Infants use their hands to explore and interact with their social and physical environment in a variety of ways: communication, haptic exploration of objects and surfaces, and reach, grasp, transport and manipulation of objects.
Over the first 4 months the development of upper limb and hand actions includes several overlapping movement behaviors which provide the experience the infant needs for goal directed interactions with toys and objects that start to emerge at 6 months.
Newborn visual and manual behaviors
► Sustained visual regard of their hands. Interestingly, infants also pay close attention to the hands of a caregiver.
► Sustained visual attention to interesting events and objects in the environment. From birth infants are interested in the faces of their caregivers.
► Spontaneous movements of the upper limbs bring the hands into contact with their faces,bodies, clothing and surrounding surfaces. Initially, because the hands are lightly fisted, this contact is most often, but not always between the dorsal aspect of the hand and fingers
► Swiping at objects within reach reach: these swiping movements are made with the elbow moving into extension and early opening of the hand.
► Spontaneous movements of the fingers - initially mainly grasping and hand opening, but including with increasing frequency a variety of hand postures, including pointing with the forefinger, thumb to forefinger, simultaneous flexion of the forefinger amd middle finger, as well as ting and little finger.
The period from 2-3 months
From 2-3 months (depending on experience) infants gain increasing control over reaching towards and grasping toys within reaching distance.
► During this period the infant develops the ability to stabilize the head in the midline and maintain a steady trunk when moving the limbs.
► Individual finger movements are becoming more common
► Grasping objects is associated with close visual regard.
► Reach-to-grasp is becoming more direct and the hand is starting to open and align to the object.
► At 2-3 months infants continue to use their hands to explore their bodies, clothing and surfaces and objects their hands make contact with. Increasingly contact is made with the palmar aspect of the hand and fingers, and contact leads to exploratory finger movements.
The period from 4-5 months
PDF Checklist: Foundation Manual Behaviors 4-5 months: See link at the bottom of the page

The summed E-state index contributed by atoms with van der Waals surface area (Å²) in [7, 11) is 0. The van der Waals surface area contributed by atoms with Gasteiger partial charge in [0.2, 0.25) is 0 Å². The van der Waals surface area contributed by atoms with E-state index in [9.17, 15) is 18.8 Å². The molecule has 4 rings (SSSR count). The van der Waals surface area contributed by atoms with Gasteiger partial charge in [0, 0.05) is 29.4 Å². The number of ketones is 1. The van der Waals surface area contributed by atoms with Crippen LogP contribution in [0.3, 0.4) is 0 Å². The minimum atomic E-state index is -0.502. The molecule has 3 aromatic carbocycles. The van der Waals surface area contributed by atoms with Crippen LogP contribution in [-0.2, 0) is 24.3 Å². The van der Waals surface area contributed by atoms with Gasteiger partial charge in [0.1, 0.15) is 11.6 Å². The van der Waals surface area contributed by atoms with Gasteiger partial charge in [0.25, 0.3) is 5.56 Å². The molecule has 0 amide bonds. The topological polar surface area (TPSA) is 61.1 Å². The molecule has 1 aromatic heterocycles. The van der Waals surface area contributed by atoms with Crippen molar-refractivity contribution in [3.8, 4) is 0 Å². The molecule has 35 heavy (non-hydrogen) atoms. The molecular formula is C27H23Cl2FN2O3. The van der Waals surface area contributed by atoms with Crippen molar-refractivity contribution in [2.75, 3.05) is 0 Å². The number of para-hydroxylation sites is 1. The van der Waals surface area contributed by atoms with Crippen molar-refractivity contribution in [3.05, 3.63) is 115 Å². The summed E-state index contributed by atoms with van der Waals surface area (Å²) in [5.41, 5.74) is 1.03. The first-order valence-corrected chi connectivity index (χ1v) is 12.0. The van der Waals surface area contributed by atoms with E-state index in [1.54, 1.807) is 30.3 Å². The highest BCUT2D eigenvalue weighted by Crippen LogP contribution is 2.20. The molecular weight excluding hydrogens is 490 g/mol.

From 4-5 months infant start to reach for, hold, transport and manipulate objects with increasing levels of control.
► They continue to pay close visual attention to their hands as they hold and manipulate objects.
► Reach-to-grasp to a stationary object is becoming more accurate, with the hand opening and aligning itself to the size and direction of the object.
► At this age the palmar grasp is most commonly used, but thumb to forefinger grasping actions also start to be seen.
► The infant learns to grasp objects with one hand while exploring the surfaces with the other hand using finger movements.
► Infants continue to use their hands to touch and explore their own bodies, clothing and surfaces their hands contact.
Cunha, A. B., Woollacott, M., & Tudella, E. (2013). Influence of specific training on spatio-temporal parameters at the onset of goal-directed reaching in infants. Brazilian journal of physical therapy, 17(4), 409–417. doi:10.1590/S1413-35552013005000099
Lobo, M. A., Kokkoni, E., de Campos, A. C., & Galloway, J. C. (2014). Not just playing around: infants' behaviors with objects reflect ability, constraints, and object properties. Infant behavior & development, 37(3), 334-51.
Lobo M. A., Galloway J. C. (2008). Postural and object-oriented experiences advance early reaching, object exploration, and means-end behavior. Child Dev. 79 1869–1890.
Lobo M. A., Galloway J. C. (2013). The onset of reaching significantly impacts how infants explore both objects and their bodies. Infant Behav. Dev. 36 14–24
Soares Dde A, von Hofsten C, Tudella E. Development of exploratory behavior in late preterm infants. Infant Behav Dev. 2012 Dec;35(4):912-5. doi: 10.1016/j.infbeh.2012.09.002.
Thomas, B. L., Karl, J. M., & Whishaw, I. Q. (2014). Independent development of the Reach and the Grasp in spontaneous self-touching by human infants in the first 6 months. Frontiers in Psychology, 5, 1526. https://www.ncbi.nlm.nih.gov/pmc/articles/PMC4288059/
Corbetta, D., Thurman, S. L., Wiener, R. F., Guan, Y., & Williams, J. L. (2014). Mapping the feel of the arm with the sight of the object: on the embodied origins of infant reaching. Frontiers in Psychology, 5, 576. http://doi.org/10.3389/fpsyg.2014.00576 https://www.ncbi.nlm.nih.gov/.
von Hofsten C, Rönnqvist L. The structuring of neonatal arm movements. Child Dev. 1993 Aug;64(4):1046-57. PubMed PMID: 8404256.
Williams, J. L., & Corbetta, D. (2016). Assessing the Impact of Movement Consequences on the Development of Early Reaching in Infancy. Frontiers in psychology, 7, 587. doi:10.3389/fpsyg.2016.00587
Join the conversation